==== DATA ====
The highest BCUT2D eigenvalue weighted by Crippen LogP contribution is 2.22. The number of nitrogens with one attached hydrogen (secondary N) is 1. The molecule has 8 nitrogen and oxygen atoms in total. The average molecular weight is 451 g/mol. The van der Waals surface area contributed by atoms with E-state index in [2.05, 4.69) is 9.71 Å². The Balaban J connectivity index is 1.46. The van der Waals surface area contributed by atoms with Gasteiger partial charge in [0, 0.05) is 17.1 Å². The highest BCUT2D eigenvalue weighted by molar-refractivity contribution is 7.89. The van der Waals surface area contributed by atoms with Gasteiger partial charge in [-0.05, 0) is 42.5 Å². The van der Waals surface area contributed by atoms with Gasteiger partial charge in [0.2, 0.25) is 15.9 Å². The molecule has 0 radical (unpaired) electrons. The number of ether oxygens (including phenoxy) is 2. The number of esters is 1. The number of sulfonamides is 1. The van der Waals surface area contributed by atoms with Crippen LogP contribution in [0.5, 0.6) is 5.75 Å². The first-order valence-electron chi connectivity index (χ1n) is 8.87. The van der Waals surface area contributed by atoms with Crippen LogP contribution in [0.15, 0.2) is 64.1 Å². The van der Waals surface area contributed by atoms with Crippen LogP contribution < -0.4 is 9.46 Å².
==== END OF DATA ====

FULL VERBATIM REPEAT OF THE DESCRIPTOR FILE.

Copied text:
The highest BCUT2D eigenvalue weighted by Crippen LogP contribution is 2.22. The number of nitrogens with one attached hydrogen (secondary N) is 1. The molecule has 8 nitrogen and oxygen atoms in total. The average molecular weight is 451 g/mol. The van der Waals surface area contributed by atoms with E-state index in [2.05, 4.69) is 9.71 Å². The Balaban J connectivity index is 1.46. The van der Waals surface area contributed by atoms with Gasteiger partial charge in [0, 0.05) is 17.1 Å². The highest BCUT2D eigenvalue weighted by molar-refractivity contribution is 7.89. The van der Waals surface area contributed by atoms with Gasteiger partial charge in [-0.05, 0) is 42.5 Å². The van der Waals surface area contributed by atoms with Gasteiger partial charge in [0.2, 0.25) is 15.9 Å². The molecule has 0 radical (unpaired) electrons. The number of ether oxygens (including phenoxy) is 2. The number of esters is 1. The number of sulfonamides is 1. The van der Waals surface area contributed by atoms with Crippen LogP contribution in [0.5, 0.6) is 5.75 Å². The first-order valence-electron chi connectivity index (χ1n) is 8.87. The van der Waals surface area contributed by atoms with Crippen LogP contribution in [0.15, 0.2) is 64.1 Å². The van der Waals surface area contributed by atoms with Crippen LogP contribution < -0.4 is 9.46 Å².